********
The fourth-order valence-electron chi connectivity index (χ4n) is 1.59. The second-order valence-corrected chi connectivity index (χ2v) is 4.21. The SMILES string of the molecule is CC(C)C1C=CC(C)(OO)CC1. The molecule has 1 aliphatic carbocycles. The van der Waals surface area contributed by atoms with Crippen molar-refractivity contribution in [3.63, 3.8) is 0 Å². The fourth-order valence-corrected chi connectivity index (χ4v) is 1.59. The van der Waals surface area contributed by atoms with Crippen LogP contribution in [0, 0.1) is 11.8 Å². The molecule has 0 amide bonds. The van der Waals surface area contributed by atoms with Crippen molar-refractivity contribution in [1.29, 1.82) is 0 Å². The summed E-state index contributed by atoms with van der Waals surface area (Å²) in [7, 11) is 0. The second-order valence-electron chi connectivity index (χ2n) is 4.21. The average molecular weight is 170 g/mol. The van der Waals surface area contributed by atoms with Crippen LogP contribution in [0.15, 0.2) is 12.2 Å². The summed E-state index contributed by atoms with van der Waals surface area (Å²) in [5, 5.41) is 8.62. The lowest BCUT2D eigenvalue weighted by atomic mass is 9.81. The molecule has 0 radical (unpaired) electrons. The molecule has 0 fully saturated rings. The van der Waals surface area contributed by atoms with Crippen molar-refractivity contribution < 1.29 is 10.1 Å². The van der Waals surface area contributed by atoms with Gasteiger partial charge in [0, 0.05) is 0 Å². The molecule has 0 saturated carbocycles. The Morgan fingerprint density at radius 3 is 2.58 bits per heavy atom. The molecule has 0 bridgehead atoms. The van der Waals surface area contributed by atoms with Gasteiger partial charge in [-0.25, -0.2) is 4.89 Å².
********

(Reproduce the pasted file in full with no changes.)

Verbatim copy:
The fourth-order valence-electron chi connectivity index (χ4n) is 1.59. The second-order valence-corrected chi connectivity index (χ2v) is 4.21. The SMILES string of the molecule is CC(C)C1C=CC(C)(OO)CC1. The molecule has 1 aliphatic carbocycles. The van der Waals surface area contributed by atoms with Crippen molar-refractivity contribution in [3.63, 3.8) is 0 Å². The fourth-order valence-corrected chi connectivity index (χ4v) is 1.59. The van der Waals surface area contributed by atoms with Crippen LogP contribution in [0, 0.1) is 11.8 Å². The molecule has 0 amide bonds. The van der Waals surface area contributed by atoms with Crippen molar-refractivity contribution in [1.29, 1.82) is 0 Å². The summed E-state index contributed by atoms with van der Waals surface area (Å²) in [7, 11) is 0. The second-order valence-electron chi connectivity index (χ2n) is 4.21. The average molecular weight is 170 g/mol. The van der Waals surface area contributed by atoms with Crippen LogP contribution in [0.15, 0.2) is 12.2 Å². The summed E-state index contributed by atoms with van der Waals surface area (Å²) in [5, 5.41) is 8.62. The lowest BCUT2D eigenvalue weighted by atomic mass is 9.81. The molecule has 0 radical (unpaired) electrons. The molecule has 0 fully saturated rings. The van der Waals surface area contributed by atoms with Crippen molar-refractivity contribution < 1.29 is 10.1 Å². The van der Waals surface area contributed by atoms with Gasteiger partial charge in [0, 0.05) is 0 Å². The molecule has 0 saturated carbocycles. The Morgan fingerprint density at radius 3 is 2.58 bits per heavy atom. The molecule has 0 bridgehead atoms. The van der Waals surface area contributed by atoms with Gasteiger partial charge in [-0.25, -0.2) is 4.89 Å².